The truth is, we have the power to change our thoughts no matter what situation we’re in. That is why I LOVE THIS quote by Deepak Chopra. I stumbled upon this sweet message and picture posted by our friends at Karma Tube.
“Be happy for no reason, like a child. If you are happy for a reason, you’re in trouble, because that reason can be taken from you.” ~ Deepak Chopra
This resonated with me on many levels. Just last week, I was on a walk in my quaint San Francisco neighborhood and was completely in the moment. I stopped and asked myself why I was smiling. I remember being happy just for the sake of being happy.
I’ve had naysayers – aka “haters” – tell me, “It’s easy for you to be happy, you have nice clothes, lots of friends and a job.” While that may be true in my current situation, there have been times where that hasn’t been the case. Growing up in bad neighborhoods when I was a child, I wore lots of hand-me-downs from my two older brothers. My mother, being resourceful, used the tattered clothes to stuff the burlap rice bags for pillows. After leaving my TV reporting gig to start up Go Inspire Go, there have been times where I had $0.80 in my bank account. Yep, 80 cents. And there was a time when I lost four family members in one short year.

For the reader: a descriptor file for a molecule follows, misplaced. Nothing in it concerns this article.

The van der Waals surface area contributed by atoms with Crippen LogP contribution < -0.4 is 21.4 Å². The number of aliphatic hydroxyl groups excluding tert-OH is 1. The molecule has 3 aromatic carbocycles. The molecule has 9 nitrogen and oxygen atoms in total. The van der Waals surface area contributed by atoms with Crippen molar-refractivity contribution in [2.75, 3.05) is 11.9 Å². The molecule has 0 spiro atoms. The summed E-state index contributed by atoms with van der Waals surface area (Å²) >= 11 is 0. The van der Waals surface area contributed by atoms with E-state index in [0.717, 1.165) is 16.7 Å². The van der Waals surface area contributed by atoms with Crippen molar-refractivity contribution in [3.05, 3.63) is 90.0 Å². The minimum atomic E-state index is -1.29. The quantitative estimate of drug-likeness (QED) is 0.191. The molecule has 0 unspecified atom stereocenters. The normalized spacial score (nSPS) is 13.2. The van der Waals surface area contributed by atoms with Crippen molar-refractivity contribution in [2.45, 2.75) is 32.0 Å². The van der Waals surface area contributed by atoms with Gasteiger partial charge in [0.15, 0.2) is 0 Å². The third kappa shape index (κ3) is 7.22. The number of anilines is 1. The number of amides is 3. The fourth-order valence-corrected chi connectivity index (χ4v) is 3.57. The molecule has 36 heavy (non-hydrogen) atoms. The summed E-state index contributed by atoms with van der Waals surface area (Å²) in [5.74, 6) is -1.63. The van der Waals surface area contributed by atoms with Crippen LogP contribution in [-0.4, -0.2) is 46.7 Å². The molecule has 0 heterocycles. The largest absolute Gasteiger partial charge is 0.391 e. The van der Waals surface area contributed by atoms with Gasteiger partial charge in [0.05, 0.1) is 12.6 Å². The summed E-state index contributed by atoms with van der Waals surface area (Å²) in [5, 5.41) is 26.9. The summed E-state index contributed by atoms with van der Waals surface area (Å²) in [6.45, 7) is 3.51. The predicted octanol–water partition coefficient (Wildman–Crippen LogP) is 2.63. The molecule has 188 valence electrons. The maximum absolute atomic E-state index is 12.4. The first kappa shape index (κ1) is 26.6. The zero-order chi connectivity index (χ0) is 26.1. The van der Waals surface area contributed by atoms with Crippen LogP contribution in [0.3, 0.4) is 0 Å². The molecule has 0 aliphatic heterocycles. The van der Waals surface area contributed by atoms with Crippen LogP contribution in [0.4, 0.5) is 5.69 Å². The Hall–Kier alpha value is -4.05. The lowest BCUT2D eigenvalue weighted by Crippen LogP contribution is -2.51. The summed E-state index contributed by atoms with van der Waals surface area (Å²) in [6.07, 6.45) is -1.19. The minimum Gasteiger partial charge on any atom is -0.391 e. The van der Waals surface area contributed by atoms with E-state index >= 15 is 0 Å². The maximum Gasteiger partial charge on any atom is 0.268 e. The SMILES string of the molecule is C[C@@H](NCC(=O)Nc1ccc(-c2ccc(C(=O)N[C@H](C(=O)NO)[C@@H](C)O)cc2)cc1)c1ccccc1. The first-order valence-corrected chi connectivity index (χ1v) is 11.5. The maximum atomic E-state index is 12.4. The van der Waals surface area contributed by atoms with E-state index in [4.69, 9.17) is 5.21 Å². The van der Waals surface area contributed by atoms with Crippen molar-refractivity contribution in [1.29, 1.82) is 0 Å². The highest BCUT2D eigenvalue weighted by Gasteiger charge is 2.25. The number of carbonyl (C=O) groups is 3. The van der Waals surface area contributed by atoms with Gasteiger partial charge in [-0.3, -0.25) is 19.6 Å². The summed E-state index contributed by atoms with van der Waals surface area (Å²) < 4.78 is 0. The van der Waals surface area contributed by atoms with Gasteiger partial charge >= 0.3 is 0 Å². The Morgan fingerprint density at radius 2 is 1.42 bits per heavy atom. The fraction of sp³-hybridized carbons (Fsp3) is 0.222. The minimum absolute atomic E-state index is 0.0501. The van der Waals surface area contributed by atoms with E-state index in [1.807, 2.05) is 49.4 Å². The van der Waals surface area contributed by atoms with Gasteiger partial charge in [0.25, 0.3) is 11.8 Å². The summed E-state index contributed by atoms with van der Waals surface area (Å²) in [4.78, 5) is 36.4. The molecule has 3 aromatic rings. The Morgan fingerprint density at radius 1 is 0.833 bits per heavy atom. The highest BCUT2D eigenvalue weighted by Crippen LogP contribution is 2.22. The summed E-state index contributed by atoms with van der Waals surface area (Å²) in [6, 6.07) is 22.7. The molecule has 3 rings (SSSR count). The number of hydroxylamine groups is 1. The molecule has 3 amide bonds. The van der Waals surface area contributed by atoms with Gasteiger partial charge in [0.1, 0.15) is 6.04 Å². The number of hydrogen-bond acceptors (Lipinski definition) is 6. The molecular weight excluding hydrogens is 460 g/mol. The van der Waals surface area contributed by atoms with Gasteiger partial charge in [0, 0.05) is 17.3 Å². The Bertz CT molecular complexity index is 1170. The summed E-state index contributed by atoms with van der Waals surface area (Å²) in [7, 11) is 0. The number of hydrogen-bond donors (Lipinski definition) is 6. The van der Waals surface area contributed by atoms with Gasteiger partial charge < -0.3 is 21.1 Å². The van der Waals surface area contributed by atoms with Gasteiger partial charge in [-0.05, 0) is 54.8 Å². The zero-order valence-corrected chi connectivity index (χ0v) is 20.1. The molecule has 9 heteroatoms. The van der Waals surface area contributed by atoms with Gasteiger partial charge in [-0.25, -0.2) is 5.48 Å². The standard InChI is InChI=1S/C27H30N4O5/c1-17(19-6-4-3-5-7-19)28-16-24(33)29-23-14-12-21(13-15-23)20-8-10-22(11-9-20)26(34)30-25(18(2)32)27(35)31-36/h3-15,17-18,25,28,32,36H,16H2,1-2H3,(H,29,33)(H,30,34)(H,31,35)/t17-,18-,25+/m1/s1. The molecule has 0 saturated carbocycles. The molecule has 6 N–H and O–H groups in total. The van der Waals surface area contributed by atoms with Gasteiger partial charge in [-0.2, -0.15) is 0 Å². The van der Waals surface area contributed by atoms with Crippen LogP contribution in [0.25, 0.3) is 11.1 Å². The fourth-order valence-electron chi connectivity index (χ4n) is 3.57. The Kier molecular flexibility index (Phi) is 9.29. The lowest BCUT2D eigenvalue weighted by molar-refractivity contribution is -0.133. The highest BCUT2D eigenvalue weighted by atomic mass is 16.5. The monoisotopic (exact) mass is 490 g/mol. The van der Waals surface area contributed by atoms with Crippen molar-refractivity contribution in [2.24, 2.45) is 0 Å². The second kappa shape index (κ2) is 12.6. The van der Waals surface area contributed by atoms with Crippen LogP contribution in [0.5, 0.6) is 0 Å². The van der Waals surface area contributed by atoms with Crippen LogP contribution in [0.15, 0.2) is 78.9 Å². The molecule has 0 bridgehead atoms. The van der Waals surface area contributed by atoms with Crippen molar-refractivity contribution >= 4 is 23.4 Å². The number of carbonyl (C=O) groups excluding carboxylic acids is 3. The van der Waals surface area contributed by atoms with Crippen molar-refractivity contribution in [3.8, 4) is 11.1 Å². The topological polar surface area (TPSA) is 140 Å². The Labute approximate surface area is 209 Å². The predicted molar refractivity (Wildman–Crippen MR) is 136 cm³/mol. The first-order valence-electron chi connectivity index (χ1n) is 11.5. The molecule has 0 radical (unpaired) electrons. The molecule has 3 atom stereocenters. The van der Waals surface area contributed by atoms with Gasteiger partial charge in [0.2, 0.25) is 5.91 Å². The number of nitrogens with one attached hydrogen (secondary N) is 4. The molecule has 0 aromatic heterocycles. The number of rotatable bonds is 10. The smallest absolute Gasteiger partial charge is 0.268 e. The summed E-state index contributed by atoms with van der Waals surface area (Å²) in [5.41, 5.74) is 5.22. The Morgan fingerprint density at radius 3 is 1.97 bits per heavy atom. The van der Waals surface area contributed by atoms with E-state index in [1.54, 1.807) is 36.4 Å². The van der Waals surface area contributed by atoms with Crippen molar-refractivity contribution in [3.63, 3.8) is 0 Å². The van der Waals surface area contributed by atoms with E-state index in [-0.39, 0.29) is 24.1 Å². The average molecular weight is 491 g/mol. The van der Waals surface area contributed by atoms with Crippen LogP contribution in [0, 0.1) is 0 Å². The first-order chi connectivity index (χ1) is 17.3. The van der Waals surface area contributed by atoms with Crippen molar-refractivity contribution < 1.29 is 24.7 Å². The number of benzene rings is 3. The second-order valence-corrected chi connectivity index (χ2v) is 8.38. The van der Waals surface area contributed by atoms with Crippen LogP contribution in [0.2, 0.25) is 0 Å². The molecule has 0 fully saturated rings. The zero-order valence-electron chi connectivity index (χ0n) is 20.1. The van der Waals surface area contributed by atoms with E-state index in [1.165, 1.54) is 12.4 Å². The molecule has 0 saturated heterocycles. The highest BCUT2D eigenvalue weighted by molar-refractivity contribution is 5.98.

Looking back during those times, I do remember many happy moments. Most of the time, I didn’t let the situation define my happiness. As one of my favorite authors, Eckardt Tolle, said, “It is what it is.” I’ve learned to surrender to things that happen around me because I can’t worry about what I can’t control. That’s a good start. Instead, I focus on what I’m grateful for.
It seems like my gratitude list is longer than my woe-is-me list:
1. I’m grateful for the family that I still have in my life.
2. I’m grateful for my volunteers, viewers and everyday heroes we feature on GIG.
3. I’m grateful for my Skype sessions with my niece and nephew.
4. I’m grateful for the crisp autumn air.
5. I’m grateful for my breath.
These are just five things I’m grateful for. I made it a habit to log five things I’m grateful for in my gratitude journal before going to bed every night. Oh I have one more to add to the list – I’m grateful for the picture that inspired this blog.
As adults, there are so many distractions: social media, climbing the ladder (whatever the ladder may be), material things, living up to the status quo… the list goes on. I guess as the aforementioned picture shows, we have a lot to unlearn as adults and re-learn from children. I know I do. If this makes you happy, please share with someone you love!